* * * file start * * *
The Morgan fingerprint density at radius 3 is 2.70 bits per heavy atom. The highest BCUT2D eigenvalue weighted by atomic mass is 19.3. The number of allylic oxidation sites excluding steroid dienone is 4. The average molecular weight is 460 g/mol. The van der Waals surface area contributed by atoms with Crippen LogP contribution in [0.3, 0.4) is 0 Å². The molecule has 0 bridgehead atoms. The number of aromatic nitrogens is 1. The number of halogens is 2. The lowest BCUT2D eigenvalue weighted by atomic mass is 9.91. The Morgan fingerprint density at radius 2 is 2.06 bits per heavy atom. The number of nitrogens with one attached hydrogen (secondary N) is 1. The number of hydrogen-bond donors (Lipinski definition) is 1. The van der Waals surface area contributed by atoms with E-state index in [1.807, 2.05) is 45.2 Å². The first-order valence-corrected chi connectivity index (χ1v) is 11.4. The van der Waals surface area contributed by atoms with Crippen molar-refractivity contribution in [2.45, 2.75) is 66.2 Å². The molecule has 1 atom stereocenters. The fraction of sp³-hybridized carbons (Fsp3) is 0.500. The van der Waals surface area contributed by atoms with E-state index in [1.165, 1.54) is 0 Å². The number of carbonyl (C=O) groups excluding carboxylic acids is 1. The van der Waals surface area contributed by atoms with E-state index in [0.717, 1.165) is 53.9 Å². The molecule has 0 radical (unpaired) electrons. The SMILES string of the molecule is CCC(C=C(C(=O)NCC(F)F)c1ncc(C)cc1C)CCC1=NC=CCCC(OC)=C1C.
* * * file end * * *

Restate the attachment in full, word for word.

The Morgan fingerprint density at radius 3 is 2.70 bits per heavy atom. The highest BCUT2D eigenvalue weighted by atomic mass is 19.3. The number of allylic oxidation sites excluding steroid dienone is 4. The average molecular weight is 460 g/mol. The van der Waals surface area contributed by atoms with Crippen LogP contribution in [0.3, 0.4) is 0 Å². The molecule has 0 bridgehead atoms. The number of aromatic nitrogens is 1. The number of halogens is 2. The lowest BCUT2D eigenvalue weighted by atomic mass is 9.91. The Morgan fingerprint density at radius 2 is 2.06 bits per heavy atom. The number of nitrogens with one attached hydrogen (secondary N) is 1. The number of hydrogen-bond donors (Lipinski definition) is 1. The van der Waals surface area contributed by atoms with E-state index in [1.807, 2.05) is 45.2 Å². The first-order valence-corrected chi connectivity index (χ1v) is 11.4. The van der Waals surface area contributed by atoms with Crippen molar-refractivity contribution in [2.45, 2.75) is 66.2 Å². The molecule has 1 atom stereocenters. The fraction of sp³-hybridized carbons (Fsp3) is 0.500. The van der Waals surface area contributed by atoms with E-state index in [1.165, 1.54) is 0 Å². The number of carbonyl (C=O) groups excluding carboxylic acids is 1. The van der Waals surface area contributed by atoms with E-state index in [0.717, 1.165) is 53.9 Å². The molecule has 0 radical (unpaired) electrons. The SMILES string of the molecule is CCC(C=C(C(=O)NCC(F)F)c1ncc(C)cc1C)CCC1=NC=CCCC(OC)=C1C.